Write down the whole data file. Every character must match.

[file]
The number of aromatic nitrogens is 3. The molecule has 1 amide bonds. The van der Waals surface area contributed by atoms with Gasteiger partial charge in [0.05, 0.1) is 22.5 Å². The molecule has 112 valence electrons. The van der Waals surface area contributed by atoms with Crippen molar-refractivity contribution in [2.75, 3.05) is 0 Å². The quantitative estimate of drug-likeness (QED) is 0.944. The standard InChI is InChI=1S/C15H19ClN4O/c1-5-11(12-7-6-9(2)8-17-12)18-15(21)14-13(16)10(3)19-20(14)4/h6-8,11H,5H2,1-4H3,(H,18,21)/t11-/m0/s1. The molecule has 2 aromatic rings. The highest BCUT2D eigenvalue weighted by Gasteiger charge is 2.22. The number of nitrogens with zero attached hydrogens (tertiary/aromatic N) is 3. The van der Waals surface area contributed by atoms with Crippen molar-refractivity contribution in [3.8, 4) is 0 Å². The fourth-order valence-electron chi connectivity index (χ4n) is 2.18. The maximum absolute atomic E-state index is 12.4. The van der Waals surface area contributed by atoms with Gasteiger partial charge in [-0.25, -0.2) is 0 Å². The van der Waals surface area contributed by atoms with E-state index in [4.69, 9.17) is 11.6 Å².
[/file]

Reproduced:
The number of aromatic nitrogens is 3. The molecule has 1 amide bonds. The van der Waals surface area contributed by atoms with Gasteiger partial charge in [0.05, 0.1) is 22.5 Å². The molecule has 112 valence electrons. The van der Waals surface area contributed by atoms with Crippen molar-refractivity contribution in [2.75, 3.05) is 0 Å². The quantitative estimate of drug-likeness (QED) is 0.944. The standard InChI is InChI=1S/C15H19ClN4O/c1-5-11(12-7-6-9(2)8-17-12)18-15(21)14-13(16)10(3)19-20(14)4/h6-8,11H,5H2,1-4H3,(H,18,21)/t11-/m0/s1. The molecule has 2 aromatic rings. The highest BCUT2D eigenvalue weighted by Gasteiger charge is 2.22. The number of nitrogens with zero attached hydrogens (tertiary/aromatic N) is 3. The van der Waals surface area contributed by atoms with Crippen molar-refractivity contribution in [3.8, 4) is 0 Å². The fourth-order valence-electron chi connectivity index (χ4n) is 2.18. The maximum absolute atomic E-state index is 12.4. The van der Waals surface area contributed by atoms with Gasteiger partial charge in [-0.25, -0.2) is 0 Å². The van der Waals surface area contributed by atoms with E-state index in [4.69, 9.17) is 11.6 Å².